Tembathang (Sindhupalchowk), March 10
Thirty-eight uniform houses roofed with green corrugated metal sheets stand neatly on the slightly sloped and terraced northwest face of a mountain. Two are still under construction. Four beneficiaries from the settlement have filed grievance appeals. The main front windows of each house look the same - with traditional carvings.
This is Tembathang Integrated Settlement located in Helambu Rural Municipality-1. It reflects Hyolmo culture. The construction of the settlement shining with green corrugated metal sheets is in the final stage. The construction would have been completed by now if it had not been obstructed by the snowfall and rain earlier this month.
Each house has uniform ‘Namba Kosung’, a traditional window carved in Hyolmo culture. The Hyolmo community believes installation of such carved windows prevents evils from entering the house. Beneficiaries have made such windows at the cost of Rs. 70,000 each due to such belief.
The integrated settlement, covering an area of 42 Ropanis (8.25 acres), is being constructed in collaboration between Oxfam, Helambu Rural Municipality and the local community. Janaheet Rural Development Committee is leading the construction. Local residents have also contributed voluntary labor of 150 days.
The construction has started a year ago on February 08, 2018.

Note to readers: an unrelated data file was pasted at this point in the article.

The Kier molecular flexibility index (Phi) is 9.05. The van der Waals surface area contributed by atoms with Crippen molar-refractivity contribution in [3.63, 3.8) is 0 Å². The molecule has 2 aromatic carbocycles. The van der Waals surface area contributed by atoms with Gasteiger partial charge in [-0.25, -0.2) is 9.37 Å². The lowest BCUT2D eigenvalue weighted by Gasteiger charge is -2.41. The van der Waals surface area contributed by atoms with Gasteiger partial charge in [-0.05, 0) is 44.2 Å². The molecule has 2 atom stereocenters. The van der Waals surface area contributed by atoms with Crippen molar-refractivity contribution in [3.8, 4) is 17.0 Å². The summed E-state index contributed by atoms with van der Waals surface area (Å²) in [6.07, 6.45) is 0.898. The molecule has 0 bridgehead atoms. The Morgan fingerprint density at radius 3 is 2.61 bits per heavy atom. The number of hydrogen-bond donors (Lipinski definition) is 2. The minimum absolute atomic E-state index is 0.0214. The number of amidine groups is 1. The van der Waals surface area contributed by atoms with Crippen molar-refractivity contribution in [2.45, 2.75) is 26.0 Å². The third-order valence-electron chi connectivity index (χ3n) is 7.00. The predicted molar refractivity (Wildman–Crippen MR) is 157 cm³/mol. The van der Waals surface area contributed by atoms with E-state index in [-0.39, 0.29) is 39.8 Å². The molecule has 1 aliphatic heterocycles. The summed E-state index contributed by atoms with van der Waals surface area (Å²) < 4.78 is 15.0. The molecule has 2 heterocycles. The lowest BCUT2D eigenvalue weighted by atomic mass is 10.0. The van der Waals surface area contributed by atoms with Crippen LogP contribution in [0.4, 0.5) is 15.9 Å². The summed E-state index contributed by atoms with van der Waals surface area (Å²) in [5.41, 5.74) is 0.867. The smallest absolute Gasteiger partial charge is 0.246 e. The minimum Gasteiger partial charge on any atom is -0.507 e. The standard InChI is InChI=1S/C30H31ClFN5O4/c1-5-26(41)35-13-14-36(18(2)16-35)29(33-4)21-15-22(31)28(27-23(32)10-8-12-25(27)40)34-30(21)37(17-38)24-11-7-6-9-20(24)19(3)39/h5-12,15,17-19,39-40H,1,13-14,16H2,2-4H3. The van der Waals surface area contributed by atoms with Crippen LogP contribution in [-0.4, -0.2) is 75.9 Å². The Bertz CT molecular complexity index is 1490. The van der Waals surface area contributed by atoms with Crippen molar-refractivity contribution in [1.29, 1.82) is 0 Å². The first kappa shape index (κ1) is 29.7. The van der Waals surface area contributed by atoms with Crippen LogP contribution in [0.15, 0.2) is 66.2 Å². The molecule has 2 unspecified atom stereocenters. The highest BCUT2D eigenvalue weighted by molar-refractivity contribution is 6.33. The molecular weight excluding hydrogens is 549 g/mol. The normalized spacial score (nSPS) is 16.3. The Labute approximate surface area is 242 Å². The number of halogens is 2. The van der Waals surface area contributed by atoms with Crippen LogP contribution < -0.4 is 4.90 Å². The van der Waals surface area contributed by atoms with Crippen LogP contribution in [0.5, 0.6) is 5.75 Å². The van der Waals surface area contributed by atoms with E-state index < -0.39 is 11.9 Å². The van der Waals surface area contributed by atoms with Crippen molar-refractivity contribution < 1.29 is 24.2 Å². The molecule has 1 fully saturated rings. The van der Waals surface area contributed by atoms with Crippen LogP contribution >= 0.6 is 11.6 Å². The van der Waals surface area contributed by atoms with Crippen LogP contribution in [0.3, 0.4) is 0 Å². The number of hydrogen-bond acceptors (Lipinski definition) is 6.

Each house in the settlement covers an area of 8 aana (250 sq. meters). The houses have been designed to allow expansion later. Each house has a toilet and a tap for drinking water. A 20,000-liter reservoir has already been constructed for drinking water. A community building for social and cultural works is also being constructed.
According to Rajendra Sharma, executive director of Janaheet Rural Development Committee, which has been leading the settlement construction, almost Rs. 700,000 has been spent for the construction of each house.
The beneficiaries here will not get grant from the NRA as they have been supported by an INGO. However, they will get financial grant for the development of physical infrastructure as per the Integrated Settlement Development Guideline, which will be spent through the rural municipality.
According to Sharma, there is a target of completing the construction and inaugurating it within a month.
Chairperson of the integrated settlement and one of the beneficiaries of this settlement Sangye Lama expressed happiness as their dream of about two years is being realized. He explained how hard it was to convince local earthquake survivors in the village to agree for the plan of integrated settlement. “I would convince the locals for the integrated settlement, but some evil minded people would spoil them,” he shared. “I explained them the benefits of living in an integrated settlement. At last the locals agreed.”
The locals themselves produced bricks used for the construction in Tembathang. Fifteen people have taken training from an organization named ‘Build Up’ to make inter-lock bricks. The organization has provided two brick-making machines as well.
The locals have already taken an initiative to establish a school and a health post at the integrated settlement. At present, locals are forced to go to Timbu, at a distance of three hours walk, as there is no school and health post around Tembathang.
The local beneficiaries in the integrated settlement plan to run home-stays in the village to support their livelihood.